vlans and ip addresses

I have a large block of ip addresses on a lan. I am going to have one so called core switch (4506) and some 4503 on different floors home run to this core 4506 switch. currently DNS, DHCP are outside of this network. The 4506 core switch has 2 WS-X4306 (6 port GBIC modules). I want each GBIC to be on its own vlan.

Question is what ip address am i suppose to assign the vlans? All hosts get random DHCP addresses already assigned and I am not able to separate all the hosts per floor to a different vlan. I can only assign each floor (a 4503) to a different vlan.

Does this make sense?

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A VLAN should be treated like a real LAN. Each VLAN needs to be a different IP subnet.

Reply to
Barry Margolin

I am not sure i can change everyone's ip address.

Baisically we are assigned a subnet say /21 subnet. Gateway

The DHCP is outside of this network. Everyone within my net on all floors gets random ip addresses, 5th floor user might get, and another user on 5th floor might get Do I have to get all the hosts on each floor and have them grouped together into a closer subnet like say

5th floor - 4th floor - 10.10.185-10-

etc etc....

What about dynamic vlans?

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I've been scratching my head while reading various threads on vlans. In a nutshell, should you think of vlans just like a physical lan & subnets. Where and how do you place a DHCP server in a vlan environment or any other application server shared by the various vlans... Do you windup with a single arm router concept with the vlans talking to the required servers via a local router which in effect will increase the utilization of the router along with consuming more bandwidth for back & forth to the router.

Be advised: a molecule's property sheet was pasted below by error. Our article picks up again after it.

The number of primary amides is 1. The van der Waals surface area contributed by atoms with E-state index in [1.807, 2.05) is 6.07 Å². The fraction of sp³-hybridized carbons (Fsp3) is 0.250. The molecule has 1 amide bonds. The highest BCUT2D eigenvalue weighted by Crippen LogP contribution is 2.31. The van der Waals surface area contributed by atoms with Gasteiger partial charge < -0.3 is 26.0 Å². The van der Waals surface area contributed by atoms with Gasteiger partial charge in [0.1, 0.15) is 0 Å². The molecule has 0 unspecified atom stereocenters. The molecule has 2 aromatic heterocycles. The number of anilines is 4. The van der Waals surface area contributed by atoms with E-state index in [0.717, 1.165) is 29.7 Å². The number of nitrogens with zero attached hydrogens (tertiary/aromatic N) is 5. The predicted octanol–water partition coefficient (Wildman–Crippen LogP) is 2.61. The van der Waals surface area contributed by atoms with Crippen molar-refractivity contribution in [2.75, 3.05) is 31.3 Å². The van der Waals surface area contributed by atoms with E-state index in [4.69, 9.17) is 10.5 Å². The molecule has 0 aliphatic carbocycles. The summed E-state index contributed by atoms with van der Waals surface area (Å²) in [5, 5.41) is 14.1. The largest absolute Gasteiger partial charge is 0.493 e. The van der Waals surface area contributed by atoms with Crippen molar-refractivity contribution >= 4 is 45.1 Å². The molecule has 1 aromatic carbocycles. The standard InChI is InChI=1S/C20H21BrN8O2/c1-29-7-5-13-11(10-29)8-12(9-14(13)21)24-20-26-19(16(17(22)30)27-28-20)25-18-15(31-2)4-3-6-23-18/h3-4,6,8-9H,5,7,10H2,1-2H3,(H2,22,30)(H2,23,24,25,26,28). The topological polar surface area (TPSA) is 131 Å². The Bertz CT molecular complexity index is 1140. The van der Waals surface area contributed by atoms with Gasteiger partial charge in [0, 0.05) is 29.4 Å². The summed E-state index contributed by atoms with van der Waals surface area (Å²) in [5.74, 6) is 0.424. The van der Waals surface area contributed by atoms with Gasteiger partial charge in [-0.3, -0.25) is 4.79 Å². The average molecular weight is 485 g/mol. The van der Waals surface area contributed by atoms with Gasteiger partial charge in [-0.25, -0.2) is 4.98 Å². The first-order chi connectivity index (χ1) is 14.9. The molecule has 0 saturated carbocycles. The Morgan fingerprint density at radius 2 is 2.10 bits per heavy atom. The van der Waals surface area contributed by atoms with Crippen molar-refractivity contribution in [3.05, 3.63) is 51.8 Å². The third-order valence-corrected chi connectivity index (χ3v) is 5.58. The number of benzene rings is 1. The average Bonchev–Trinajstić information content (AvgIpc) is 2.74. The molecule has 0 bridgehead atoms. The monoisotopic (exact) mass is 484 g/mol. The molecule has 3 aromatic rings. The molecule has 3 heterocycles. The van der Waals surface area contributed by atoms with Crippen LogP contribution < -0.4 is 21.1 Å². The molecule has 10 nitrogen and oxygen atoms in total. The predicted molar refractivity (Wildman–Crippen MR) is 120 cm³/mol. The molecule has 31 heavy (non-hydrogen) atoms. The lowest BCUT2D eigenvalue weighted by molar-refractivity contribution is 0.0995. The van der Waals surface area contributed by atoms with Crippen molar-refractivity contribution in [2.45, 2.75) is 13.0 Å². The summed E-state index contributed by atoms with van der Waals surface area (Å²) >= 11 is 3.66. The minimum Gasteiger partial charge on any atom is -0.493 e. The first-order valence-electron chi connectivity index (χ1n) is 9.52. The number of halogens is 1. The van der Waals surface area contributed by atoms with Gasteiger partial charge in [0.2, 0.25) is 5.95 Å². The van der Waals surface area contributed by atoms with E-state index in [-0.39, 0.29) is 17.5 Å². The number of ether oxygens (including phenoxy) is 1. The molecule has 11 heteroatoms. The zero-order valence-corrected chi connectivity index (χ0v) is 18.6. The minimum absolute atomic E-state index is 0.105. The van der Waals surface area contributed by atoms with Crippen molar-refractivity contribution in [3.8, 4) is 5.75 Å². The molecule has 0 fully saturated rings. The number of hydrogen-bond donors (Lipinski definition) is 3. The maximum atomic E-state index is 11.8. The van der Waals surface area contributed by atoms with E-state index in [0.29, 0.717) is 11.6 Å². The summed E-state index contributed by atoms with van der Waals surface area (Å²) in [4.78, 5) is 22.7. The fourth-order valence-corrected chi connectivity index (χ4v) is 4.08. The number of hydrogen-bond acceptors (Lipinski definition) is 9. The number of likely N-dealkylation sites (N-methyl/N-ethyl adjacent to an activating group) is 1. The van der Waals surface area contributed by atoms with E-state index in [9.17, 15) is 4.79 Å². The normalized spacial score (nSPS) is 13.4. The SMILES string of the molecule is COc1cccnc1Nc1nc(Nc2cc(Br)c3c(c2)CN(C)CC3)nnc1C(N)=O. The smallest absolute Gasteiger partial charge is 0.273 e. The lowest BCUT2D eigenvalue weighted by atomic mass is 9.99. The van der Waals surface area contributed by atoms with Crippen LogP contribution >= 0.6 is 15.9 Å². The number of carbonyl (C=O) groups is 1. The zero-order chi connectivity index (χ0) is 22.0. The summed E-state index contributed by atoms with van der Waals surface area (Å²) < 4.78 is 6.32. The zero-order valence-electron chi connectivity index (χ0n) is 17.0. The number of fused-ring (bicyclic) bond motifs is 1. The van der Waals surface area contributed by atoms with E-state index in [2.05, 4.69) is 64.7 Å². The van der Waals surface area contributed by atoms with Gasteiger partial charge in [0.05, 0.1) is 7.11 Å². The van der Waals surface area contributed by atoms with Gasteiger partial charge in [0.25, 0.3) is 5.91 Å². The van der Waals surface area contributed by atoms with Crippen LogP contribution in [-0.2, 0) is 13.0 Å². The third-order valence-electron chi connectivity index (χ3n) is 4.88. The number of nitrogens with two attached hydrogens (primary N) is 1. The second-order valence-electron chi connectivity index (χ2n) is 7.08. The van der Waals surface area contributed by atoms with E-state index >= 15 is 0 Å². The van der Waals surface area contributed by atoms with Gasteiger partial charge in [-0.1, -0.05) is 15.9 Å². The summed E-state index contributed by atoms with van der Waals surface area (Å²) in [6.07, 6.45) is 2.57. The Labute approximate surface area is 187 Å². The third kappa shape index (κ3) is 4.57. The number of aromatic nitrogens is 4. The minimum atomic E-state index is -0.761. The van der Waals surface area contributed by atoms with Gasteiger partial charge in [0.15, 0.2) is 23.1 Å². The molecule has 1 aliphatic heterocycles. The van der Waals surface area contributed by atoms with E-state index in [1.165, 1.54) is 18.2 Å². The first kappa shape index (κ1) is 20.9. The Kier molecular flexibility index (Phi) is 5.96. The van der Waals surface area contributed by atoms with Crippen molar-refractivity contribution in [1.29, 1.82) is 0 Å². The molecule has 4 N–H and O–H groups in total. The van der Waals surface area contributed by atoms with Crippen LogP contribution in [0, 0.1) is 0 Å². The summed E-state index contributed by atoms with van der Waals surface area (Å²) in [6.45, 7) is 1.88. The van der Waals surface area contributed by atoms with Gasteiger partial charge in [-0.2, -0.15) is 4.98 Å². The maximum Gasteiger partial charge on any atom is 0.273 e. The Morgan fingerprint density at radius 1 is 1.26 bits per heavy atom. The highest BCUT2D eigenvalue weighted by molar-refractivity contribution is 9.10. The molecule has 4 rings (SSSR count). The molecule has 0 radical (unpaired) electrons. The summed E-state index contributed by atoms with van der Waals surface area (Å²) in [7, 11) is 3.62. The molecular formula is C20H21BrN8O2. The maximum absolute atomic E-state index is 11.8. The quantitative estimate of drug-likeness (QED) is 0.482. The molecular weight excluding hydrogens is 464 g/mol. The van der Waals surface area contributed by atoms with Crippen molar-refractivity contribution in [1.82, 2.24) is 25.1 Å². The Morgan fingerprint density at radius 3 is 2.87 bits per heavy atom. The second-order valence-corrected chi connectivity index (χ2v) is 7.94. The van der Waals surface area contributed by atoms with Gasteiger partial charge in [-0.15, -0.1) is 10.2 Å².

Reply to
Phil Schuman

Then you need to make a flat network connecting all the floors.


I'm not familiar with them.

Like I said before, a VLAN acts just like a normal LAN. VLANs are a way to split up the segments connected to a switch, or a collection of switches, into separate broadcast domains. IP over Ethernet expects all the hosts in a subnet to be in the same broadcast domain.

There are some tricks you can play with proxy ARP that allow you to handle a few exceptions to this rule, but it's not really workable if everything is random, like you say.

If you use DHCP, I think you should be able to get rid of the randomness. I'm not really familiar with DHCP server configuration, but I assume most of them are able to assign addresses within the appropriate subnet, based on the information provided by the DHCP relay.

Reply to
Barry Margolin

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